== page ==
More Information on Health Disparities

A Tale of Three Cities: Racial and Ethnic Disparities in Premature Mortality in the District of Columbia, 2005

October 22, 2008
Annette B. Ramirez de Arellano, Dr.PH., Sidney Wolfe, M.D., Kate Resnevic, Alejandro Necochea, M.D., M.P.H.

Full Report (pdf)
Introduction and Methods
Overall Years of Potential Life Lost
Premature Mortality by Sex
Premature Mortality by Race/Ethnicity - Part 1
Premature Mortality by Race/Ethnicity - Part 2
Sex Differentials within Subgroups - Part 1
Sex Differentials within Subgroups - Part 2
Discussion and Implications for Policy

Results – Sex Differentials within Subgroups, Part 2

Sex Differentials within Subgroups - Part 2

Sex differences among Hispanics
The gender divide in the rate of YPLL is much wider among Hispanics in D.C. than it is among other subgroups. Because gender-based disparities among this population are much more dramatic than they are among Hispanics nationally, some of the disparities may reflect the volatility of small numbers. Hispanics constitute a minority within the District, and the federal government’s statistical reports invariably include a caveat stating that death rates for Hispanics should be interpreted with caution because of inconsistencies in reporting Hispanic origin on death certificates.[1] As a result, as Table 8 also indicates, the two sexes tend to have different causes of premature death. This is particularly dramatic in D.C. Indeed, the two main causes of YPLL for men – accidents and homicide – seem to play a negligible role in the premature mortality of Hispanic women in the District, who appear to be shielded from these violent deaths. At the same time, there are four causes of YPLL losses that are specific to Hispanic women, and that do not rank among the principal causes of YPLL for their male counterparts in D.C. These are suicide, diabetes, nephritis and septicemia. 

When Hispanic men and women are compared at the national level, men appear to be at much greater risk for premature losses due to three causes: homicide, suicide, and liver disease. Of these, two are violent deaths and the third is associated with alcohol consumption.

Table 8. Rate of Years of Potential Life Lost (YPLL) Before Age 70, District of Columbia: 2005, Hispanics, All Deaths, by Cause of Death and Sex

Cause of Death

Rate of Age-Adjusted YPLL Per 100,000 Population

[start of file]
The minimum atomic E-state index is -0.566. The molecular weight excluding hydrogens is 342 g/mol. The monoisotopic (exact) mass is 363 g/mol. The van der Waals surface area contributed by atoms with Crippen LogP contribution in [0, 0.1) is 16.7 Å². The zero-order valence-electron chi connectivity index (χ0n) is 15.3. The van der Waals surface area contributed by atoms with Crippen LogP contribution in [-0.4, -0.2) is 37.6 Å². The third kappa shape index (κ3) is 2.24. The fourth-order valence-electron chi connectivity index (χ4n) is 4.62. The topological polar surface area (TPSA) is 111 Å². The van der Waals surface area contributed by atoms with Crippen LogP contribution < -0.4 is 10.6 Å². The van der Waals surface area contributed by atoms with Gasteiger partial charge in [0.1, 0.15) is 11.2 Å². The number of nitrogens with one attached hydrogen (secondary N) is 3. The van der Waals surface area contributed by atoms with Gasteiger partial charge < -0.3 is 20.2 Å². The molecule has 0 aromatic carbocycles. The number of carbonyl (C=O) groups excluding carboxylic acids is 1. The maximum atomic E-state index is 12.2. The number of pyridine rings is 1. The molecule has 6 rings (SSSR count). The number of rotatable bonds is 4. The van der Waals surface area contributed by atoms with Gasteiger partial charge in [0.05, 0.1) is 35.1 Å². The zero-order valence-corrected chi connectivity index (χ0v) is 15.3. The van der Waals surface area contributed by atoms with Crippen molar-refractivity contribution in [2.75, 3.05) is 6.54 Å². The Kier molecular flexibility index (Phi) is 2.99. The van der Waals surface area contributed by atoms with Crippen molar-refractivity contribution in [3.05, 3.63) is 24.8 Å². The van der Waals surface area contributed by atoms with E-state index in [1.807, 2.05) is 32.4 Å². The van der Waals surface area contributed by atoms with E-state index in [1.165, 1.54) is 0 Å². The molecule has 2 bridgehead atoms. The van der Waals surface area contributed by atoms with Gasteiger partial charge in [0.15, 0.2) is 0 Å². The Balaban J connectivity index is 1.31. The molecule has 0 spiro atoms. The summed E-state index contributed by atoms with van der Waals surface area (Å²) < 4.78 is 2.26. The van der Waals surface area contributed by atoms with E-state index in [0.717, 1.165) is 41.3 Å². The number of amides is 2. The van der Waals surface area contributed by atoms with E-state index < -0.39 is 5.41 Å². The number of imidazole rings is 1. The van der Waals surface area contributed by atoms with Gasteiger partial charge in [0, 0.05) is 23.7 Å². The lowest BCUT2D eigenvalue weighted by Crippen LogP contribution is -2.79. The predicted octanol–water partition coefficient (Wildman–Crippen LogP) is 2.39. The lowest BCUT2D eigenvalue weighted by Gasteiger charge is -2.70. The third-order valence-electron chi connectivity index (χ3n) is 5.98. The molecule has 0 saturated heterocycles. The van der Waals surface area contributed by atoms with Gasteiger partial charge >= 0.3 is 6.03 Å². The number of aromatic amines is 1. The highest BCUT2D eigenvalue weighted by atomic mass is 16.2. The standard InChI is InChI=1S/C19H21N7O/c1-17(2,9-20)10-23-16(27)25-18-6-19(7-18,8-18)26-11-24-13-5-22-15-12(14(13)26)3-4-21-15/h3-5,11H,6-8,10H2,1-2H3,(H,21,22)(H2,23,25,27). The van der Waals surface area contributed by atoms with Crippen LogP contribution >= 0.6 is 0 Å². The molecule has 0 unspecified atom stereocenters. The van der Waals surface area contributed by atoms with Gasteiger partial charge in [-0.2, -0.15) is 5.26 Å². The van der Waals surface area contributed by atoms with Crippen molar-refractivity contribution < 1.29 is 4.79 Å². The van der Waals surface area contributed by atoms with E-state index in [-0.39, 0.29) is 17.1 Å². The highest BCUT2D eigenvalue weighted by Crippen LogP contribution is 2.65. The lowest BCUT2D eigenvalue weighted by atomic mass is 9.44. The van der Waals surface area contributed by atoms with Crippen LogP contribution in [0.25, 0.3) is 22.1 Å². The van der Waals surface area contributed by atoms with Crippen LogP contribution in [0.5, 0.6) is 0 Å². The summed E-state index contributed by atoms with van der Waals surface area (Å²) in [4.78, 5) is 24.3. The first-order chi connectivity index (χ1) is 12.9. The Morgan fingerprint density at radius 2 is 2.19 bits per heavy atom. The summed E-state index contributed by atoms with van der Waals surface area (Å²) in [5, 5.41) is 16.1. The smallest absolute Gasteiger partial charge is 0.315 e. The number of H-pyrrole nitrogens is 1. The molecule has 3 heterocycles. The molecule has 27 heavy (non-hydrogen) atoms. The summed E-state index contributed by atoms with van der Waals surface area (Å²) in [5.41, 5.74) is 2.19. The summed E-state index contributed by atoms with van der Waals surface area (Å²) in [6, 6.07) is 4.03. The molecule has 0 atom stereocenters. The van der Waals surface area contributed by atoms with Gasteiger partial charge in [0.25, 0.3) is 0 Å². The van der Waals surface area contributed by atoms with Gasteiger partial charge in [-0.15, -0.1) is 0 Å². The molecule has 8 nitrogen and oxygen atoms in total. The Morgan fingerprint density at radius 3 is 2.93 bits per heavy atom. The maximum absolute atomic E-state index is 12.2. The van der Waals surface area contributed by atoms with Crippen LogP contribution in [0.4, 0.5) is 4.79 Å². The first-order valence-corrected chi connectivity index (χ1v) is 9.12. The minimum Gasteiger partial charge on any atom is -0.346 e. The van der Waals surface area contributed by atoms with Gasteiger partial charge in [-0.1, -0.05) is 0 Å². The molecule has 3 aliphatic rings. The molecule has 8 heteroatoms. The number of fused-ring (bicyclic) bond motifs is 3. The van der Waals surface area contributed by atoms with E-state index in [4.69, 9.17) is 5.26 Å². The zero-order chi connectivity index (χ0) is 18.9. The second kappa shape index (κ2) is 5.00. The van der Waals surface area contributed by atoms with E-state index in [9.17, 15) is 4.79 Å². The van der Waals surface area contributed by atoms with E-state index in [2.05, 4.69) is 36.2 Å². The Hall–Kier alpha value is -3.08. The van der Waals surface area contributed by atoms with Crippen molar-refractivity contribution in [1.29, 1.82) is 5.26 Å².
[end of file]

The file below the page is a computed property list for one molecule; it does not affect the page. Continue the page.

Male (M)

Female (F)

M : F

D.C.

U.S.

D.C.

U.S.

D.C.

U.S.

All Causes

5,544.5

5,939.7

1,184.3

3,083.9

4.7

1.9

Accidents

804.4

1,283.2

*

413.9

*

3.1

Homicide

704.7

505.1

*

95.6

*

5.3

Congenital Anomalies

505.8

213.0

250.0

200.0

2.0

1.1

Cancer

772.6

731.5

67.8

694.5

11.4

1.1

Perinatal Period

505.8

367.8

*

286.4

*

1.3

Liver Disease

296.3

253.2

*

68.4

*

3.7

HIV

220.7

184.1

*

*

*

*

Chronic Lower Respiratory Disease

271.4

*

*

*

*

*

Heart Disease

205.7

692.2

54.4

268.4

3.8

2.6

Influenza & Pneumonia

266.2

*

*

*

*

*

Suicide

*

272.38

115.0

58.8

*

4.6

Diabetes

*

*

151.5

102.3

*

*

Nephritis

*

*

83.1

*

*

*

Septicemia

*

*

83.1

*

*

*

Stroke

*

149.9

*

105.8

*

1.4

* Data not included because cause is not among the top 10 for that particular subgroup.

As reflected in Table 8, the Hispanic male-to-female rate ratios cannot be computed for most of the top 10 causes of YPLL in D.C. because Hispanic men and women are at risk for different causes of premature death.  Among Hispanics in the District, there are only three shared causes of premature losses (i.e., conditions that constitute top risks for both genders). For these three – congenital anomalies, cancer and heart disease – men are at greater risk than women for all three but are particularly more vulnerable to premature death due to cancer (a more than 11-fold difference). The latter is at odds with the situation both nationally and for the District as a whole, where losses due to cancer are not as marked between genders (see Table 2).


[1]  RA Leon et al. Expressions of machismo in Latino relationships. International AIDS Conference, July 11-16, 2004. Abstract #ThPed7906. gateway.nlm.nih.gov/MeetingAbstracts/102281670.html; Machismo Attitudes Keep Hispanic Men from Going to the Doctor. www.hispanicprwire.com/news.phpl=in&id=149=cha=9

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